Winston Peters has rubbished the Māori Party's idea of dropping the retirement age for Māori and Pacific Islanders.
Those two groups generally have lower life expectancy than others, but Mr Peters says they should improve their "health" before asking for early retirement.
"You have to look at solutions to that - that is a better diet, a whole range of things, including better health," says Mr Peters.
His party New Zealand First has made it a bottom line for post-election negotiations that the age of eligibility for superannuation stays at 65.
That's always been its position, but Mr Peters has sought to underline it after Prime Minister Bill English hinted at the weekend changes could be on the way.
Speaking to The Nation on Saturday, Mr English said the change in leadership gave the Government "the opportunity for a bit of a reset" on its superannuation policy.
Previous leader John Key promised to resign from Parliament if he ever raised the age. Mr English said that was the right call, giving elderly Kiwis stability and certainty through the global financial crisis, but admits it's "just a matter of time" before something has to give.
"We're been paying the bills right now, we've been paying them right through the global financial crisis, alongside putting $18 billion into rebuilding Christchurch," he told The AM Show on Monday.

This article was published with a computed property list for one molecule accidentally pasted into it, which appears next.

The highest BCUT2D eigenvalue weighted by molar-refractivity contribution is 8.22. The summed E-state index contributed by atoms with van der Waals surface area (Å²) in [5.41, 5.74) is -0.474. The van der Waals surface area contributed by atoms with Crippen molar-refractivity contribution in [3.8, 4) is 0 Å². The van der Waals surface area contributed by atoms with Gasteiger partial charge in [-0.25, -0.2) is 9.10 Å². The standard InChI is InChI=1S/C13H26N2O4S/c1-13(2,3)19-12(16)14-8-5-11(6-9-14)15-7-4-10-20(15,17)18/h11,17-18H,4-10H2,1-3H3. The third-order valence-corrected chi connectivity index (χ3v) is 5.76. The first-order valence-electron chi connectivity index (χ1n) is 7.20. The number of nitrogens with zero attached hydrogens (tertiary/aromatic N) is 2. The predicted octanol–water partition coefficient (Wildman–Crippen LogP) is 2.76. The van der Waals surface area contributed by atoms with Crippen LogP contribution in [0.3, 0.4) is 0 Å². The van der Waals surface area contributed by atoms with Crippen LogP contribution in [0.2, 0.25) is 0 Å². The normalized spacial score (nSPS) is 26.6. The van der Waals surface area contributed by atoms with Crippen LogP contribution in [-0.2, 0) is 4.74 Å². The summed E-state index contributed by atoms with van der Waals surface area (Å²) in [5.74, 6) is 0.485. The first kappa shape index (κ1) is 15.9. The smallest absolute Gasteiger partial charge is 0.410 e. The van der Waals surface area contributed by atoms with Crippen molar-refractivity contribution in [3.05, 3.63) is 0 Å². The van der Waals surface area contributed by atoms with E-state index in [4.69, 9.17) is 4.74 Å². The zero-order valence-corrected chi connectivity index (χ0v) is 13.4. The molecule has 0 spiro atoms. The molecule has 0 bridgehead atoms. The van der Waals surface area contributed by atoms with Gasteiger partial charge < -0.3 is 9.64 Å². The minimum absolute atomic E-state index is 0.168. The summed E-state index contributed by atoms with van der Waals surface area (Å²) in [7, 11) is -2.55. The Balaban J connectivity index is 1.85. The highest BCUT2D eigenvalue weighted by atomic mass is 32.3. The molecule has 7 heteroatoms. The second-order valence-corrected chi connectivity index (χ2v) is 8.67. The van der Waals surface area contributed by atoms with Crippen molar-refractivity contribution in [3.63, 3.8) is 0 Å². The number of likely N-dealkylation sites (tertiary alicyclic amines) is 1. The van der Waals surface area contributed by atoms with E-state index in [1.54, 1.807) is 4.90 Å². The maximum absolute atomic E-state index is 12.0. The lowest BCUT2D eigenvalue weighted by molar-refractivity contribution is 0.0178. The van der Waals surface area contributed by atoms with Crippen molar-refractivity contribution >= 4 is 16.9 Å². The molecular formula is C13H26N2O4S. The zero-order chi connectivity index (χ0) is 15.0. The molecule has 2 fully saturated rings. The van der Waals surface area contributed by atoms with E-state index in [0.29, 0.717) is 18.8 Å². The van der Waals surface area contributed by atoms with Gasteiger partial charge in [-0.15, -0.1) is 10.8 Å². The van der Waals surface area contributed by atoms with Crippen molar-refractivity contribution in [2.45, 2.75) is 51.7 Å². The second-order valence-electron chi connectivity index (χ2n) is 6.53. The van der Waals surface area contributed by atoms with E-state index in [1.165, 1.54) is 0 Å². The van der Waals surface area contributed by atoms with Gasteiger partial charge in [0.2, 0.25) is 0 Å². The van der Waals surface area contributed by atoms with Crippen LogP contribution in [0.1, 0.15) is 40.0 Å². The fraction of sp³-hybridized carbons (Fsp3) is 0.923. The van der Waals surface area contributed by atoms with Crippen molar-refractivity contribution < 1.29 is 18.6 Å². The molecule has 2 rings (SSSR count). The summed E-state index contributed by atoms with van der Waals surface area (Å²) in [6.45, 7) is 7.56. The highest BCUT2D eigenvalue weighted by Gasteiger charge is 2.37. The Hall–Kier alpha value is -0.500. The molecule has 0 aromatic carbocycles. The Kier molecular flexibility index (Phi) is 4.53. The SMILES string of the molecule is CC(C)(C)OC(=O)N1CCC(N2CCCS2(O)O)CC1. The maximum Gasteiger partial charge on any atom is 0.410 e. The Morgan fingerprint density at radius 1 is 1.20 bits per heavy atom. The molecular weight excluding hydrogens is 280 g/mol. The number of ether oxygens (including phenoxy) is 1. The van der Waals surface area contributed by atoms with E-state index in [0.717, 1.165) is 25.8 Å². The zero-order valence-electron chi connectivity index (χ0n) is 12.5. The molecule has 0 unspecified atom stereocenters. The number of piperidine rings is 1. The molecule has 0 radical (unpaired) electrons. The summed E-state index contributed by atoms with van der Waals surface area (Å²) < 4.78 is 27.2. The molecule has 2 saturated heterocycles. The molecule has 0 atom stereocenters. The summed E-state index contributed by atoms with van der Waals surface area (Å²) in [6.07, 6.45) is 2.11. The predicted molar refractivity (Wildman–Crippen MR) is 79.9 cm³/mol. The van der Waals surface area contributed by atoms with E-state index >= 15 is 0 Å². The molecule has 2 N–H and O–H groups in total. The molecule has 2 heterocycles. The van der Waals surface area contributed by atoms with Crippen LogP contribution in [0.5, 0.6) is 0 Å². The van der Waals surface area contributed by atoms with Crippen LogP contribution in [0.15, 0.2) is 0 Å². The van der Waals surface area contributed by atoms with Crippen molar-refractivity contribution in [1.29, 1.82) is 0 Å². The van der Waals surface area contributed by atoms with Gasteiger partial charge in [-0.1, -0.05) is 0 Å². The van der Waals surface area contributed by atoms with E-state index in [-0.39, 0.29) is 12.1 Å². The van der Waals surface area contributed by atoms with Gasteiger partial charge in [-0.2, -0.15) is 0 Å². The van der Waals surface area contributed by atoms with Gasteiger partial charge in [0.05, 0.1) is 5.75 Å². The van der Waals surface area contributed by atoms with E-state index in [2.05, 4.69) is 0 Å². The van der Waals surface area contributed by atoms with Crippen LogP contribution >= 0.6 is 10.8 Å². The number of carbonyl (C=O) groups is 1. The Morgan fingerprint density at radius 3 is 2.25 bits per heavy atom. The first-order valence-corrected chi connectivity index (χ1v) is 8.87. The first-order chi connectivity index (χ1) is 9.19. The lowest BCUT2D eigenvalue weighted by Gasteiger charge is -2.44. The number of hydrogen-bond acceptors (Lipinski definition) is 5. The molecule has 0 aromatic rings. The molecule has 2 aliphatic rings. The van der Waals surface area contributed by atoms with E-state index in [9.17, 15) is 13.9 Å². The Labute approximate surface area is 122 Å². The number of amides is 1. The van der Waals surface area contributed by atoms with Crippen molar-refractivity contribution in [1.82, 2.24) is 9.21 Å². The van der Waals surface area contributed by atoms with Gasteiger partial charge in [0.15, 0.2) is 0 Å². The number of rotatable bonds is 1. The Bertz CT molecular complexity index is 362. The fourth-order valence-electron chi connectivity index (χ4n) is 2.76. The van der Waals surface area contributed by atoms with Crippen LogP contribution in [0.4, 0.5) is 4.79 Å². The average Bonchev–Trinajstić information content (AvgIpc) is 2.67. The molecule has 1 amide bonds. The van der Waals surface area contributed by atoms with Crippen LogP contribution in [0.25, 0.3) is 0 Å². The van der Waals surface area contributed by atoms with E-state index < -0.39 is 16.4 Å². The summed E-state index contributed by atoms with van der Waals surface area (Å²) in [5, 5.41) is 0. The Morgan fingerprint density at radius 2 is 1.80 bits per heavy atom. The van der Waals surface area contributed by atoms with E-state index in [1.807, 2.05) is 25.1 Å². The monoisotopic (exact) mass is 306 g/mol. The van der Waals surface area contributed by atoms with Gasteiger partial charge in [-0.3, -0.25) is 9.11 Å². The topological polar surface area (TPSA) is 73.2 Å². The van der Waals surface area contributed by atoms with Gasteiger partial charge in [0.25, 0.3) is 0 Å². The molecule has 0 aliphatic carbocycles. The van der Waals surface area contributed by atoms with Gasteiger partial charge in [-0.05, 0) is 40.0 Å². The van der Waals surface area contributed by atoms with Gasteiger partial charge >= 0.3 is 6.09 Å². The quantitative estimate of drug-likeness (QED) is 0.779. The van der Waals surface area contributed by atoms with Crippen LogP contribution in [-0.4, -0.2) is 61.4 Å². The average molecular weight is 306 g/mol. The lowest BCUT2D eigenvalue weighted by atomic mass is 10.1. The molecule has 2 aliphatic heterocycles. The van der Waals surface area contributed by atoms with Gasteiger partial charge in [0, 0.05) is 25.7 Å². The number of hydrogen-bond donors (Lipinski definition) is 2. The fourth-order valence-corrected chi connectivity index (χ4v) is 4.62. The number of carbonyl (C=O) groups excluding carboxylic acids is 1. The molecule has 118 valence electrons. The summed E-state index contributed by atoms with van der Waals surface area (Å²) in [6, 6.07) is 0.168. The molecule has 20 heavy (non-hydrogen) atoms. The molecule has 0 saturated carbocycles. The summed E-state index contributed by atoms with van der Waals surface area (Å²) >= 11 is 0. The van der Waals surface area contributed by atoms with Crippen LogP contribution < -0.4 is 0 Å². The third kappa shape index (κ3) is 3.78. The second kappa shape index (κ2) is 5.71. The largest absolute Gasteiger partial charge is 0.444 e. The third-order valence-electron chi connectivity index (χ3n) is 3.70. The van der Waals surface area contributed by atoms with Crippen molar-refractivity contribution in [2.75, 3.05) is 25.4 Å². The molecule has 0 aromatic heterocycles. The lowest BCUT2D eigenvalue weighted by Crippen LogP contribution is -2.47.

"You can afford anything if you're willing to make the trade-offs, and it's always a matter of what's fair."
Superannuation currently costs the country $30 million a day, according to Retirement Commissioner Diane Maxwell, and that'll blow out to $288 million a day by 2050.
As he did on The Nation, Mr English refused to say on The AM Show on Monday when the Government would reveal its "reasonable and not drastic" plans, except that it would be "pretty shortly".
"We want to be able to be quite clear with people what the Government's position is, and with the change of leadership we've taken that opportunity."
Labour advocated for raising the age to 67 at the 2014 election, but dropped the policy after the crushing defeat.
Former leader Phil Goff, also appearing on The AM Show, joked he wasn't about to miss out on his.
"I intend to take full advantage of my superannuation. I'm not going to go that quickly."
Immigrants' eligibility for superannuation is also a part of the Government's review. At present, they're eligible after 10 years resident in New Zealand. Ms Maxwell wants it increased to 25 years.
A married couple drawing on super costs the taxpayer $34,916.96 a year, regardless of their wealth or income.